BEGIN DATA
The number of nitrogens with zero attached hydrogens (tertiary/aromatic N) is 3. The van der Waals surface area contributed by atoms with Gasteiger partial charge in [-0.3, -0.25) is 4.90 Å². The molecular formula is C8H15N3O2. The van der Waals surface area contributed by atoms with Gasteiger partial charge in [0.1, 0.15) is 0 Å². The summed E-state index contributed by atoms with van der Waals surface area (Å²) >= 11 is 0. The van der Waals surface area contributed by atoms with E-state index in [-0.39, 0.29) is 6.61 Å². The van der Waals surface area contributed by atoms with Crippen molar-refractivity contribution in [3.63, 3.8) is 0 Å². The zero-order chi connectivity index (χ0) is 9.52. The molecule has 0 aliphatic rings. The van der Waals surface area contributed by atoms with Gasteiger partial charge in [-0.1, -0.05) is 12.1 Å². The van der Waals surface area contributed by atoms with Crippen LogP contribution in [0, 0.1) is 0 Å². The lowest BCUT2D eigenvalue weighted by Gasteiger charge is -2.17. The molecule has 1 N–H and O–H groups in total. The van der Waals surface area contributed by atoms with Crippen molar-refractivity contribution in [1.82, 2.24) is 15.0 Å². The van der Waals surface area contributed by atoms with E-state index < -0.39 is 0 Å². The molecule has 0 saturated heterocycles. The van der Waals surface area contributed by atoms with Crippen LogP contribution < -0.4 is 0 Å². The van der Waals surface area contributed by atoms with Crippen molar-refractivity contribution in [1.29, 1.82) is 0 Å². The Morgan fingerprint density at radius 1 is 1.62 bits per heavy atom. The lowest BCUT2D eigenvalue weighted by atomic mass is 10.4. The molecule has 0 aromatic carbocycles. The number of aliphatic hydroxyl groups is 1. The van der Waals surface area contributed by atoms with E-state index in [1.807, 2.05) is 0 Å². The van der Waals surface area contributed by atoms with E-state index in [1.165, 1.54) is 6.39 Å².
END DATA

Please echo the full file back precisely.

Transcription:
The number of nitrogens with zero attached hydrogens (tertiary/aromatic N) is 3. The van der Waals surface area contributed by atoms with Gasteiger partial charge in [-0.3, -0.25) is 4.90 Å². The molecular formula is C8H15N3O2. The van der Waals surface area contributed by atoms with Gasteiger partial charge in [0.1, 0.15) is 0 Å². The summed E-state index contributed by atoms with van der Waals surface area (Å²) >= 11 is 0. The van der Waals surface area contributed by atoms with E-state index in [-0.39, 0.29) is 6.61 Å². The van der Waals surface area contributed by atoms with Crippen molar-refractivity contribution in [3.63, 3.8) is 0 Å². The zero-order chi connectivity index (χ0) is 9.52. The molecule has 0 aliphatic rings. The van der Waals surface area contributed by atoms with Gasteiger partial charge in [-0.1, -0.05) is 12.1 Å². The van der Waals surface area contributed by atoms with Crippen LogP contribution in [0, 0.1) is 0 Å². The lowest BCUT2D eigenvalue weighted by Gasteiger charge is -2.17. The molecule has 1 N–H and O–H groups in total. The van der Waals surface area contributed by atoms with Crippen molar-refractivity contribution in [1.82, 2.24) is 15.0 Å². The van der Waals surface area contributed by atoms with E-state index < -0.39 is 0 Å². The molecule has 0 saturated heterocycles. The van der Waals surface area contributed by atoms with Crippen LogP contribution < -0.4 is 0 Å². The van der Waals surface area contributed by atoms with Crippen molar-refractivity contribution in [1.29, 1.82) is 0 Å². The Morgan fingerprint density at radius 1 is 1.62 bits per heavy atom. The lowest BCUT2D eigenvalue weighted by atomic mass is 10.4. The molecule has 0 aromatic carbocycles. The number of aliphatic hydroxyl groups is 1. The van der Waals surface area contributed by atoms with E-state index in [1.807, 2.05) is 0 Å². The van der Waals surface area contributed by atoms with E-state index in [1.165, 1.54) is 6.39 Å².